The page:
A quick return to business as usual could cause a significant uptick in the number of COVID-19 cases if not done properly, modeling from the University of Alaska Anchorage shows.
After months of shelter-in-place and social distancing orders, a sudden return to normal could lead to a large spike in cases as people come into contact with those who may still be contagious, according to the UAA College of Health, Division of Population Health Sciences and the Institute for Circumpolar Health Studies.
That report modeled multiple possible outcomes based on different mitigation strategies such as a full lockdown, like in Italy, or a shelter-in-place order like in Alaska. But if Alaska’s health mandates were to be lifted all at once and without further mitigation strategies, that could cause the virus to spread again.
Gov. Mike Dunleavy said in a press conference Monday that his administration would begin this week to look at ways to open “sectors” of Alaska’s economy. Dunleavy said the decisions would be data-driven and further discussion about what they may look like will happen during future evening press conferences.
The model’s shelter in place scenario “predicts very few cases while the response is in place, but shows a rebound in hospitalizations far exceeding capacity within a month after the mandate is removed, with no further measures put in place,” the report says.
With the current social distancing mandates in place and Alaskans doing a fairly good job at following them, Dr. Thomas Hennessy, director of the Arctic Investigations Program at the Centers for Disease Control and Prevention, said the number of cases of COVID-19 in the state should stay low.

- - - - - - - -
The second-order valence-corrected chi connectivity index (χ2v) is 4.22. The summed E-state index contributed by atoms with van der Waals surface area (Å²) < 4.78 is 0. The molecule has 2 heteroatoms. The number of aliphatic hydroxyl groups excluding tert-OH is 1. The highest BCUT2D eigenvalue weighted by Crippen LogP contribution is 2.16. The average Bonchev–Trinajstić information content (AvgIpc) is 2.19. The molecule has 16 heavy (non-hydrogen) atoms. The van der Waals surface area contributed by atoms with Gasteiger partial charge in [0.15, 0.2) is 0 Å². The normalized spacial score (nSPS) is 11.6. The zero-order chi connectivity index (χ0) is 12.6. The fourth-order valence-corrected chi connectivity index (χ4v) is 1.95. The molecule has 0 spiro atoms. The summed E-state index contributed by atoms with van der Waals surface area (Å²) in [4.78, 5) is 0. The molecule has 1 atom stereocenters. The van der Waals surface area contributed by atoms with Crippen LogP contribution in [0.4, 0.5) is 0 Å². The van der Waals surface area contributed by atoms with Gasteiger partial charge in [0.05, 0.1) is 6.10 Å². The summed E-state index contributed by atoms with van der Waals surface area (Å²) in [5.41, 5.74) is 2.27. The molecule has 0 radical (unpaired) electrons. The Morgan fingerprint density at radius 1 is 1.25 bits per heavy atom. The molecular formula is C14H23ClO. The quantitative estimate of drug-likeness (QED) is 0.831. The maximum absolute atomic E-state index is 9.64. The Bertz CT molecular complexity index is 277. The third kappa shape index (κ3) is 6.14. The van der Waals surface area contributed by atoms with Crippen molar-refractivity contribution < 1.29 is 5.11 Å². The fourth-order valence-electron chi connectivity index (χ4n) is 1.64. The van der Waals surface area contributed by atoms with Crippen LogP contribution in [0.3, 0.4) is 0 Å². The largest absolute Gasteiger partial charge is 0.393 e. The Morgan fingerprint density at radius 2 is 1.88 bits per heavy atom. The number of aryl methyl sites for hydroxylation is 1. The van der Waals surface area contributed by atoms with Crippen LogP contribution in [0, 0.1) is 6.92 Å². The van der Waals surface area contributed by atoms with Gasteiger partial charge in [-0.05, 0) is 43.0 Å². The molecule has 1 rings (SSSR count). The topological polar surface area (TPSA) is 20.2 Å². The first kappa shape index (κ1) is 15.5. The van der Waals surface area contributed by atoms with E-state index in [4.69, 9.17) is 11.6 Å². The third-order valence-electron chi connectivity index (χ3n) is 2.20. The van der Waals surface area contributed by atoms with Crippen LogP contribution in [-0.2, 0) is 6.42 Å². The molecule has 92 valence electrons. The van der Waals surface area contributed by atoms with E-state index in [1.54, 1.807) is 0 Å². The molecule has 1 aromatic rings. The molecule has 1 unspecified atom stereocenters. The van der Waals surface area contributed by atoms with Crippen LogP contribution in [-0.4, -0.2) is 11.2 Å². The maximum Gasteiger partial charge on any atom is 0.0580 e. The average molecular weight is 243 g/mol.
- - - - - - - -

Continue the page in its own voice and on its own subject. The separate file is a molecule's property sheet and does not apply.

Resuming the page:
The problem comes when those restrictions are lifted and people start going back to work, Hennessy said in an interview.
“Once we go back to normal mixing in our society those transmissions are going to increase,” Hennessy said. “We’re going to jump right back on the epidemic transmission train.”
Instead, policies should be lifted gradually and their effects studied, Hennessy said.
Dunleavy isn’t the only executive considering an approach toward normalcy. Governors across the country are starting to look at how and when they might try and resume business in their states, the New York Times reported, but there’s no indication when that might be.
According to the Times, President Trump said in a press conference Monday he had the authority to instruct governors when to reopen their states.
“When someone is president of the United States, the authority is total,” Trump said.
While modeling is a useful tool, Hennessy warned against over-relying on their data.
“Every one of them is wrong in some way,” Hennessy said of various prediction models. “There’s a lot we don’t know. I look at all of these skeptically.”
Hennessy urged patience in lifting health mandates and said other countries’ experiences can serve as a guide.
“China’s three months ahead of us on this, we’re going to see what happens there,” Hennessy said. “We can use those experiences to make judgments for our own society.”
• Contact reporter Peter Segall at firstname.lastname@example.org. Follow him on Twitter at @SegallJnoEmpire.
Information on the coronavirus is available from websites for the City and Borough of Juneau, the State of Alaska at coronavirus.alaska.gov and the Centers for Disease Control and Prevention. People with flu-like symptoms are encouraged to contact their health care provider.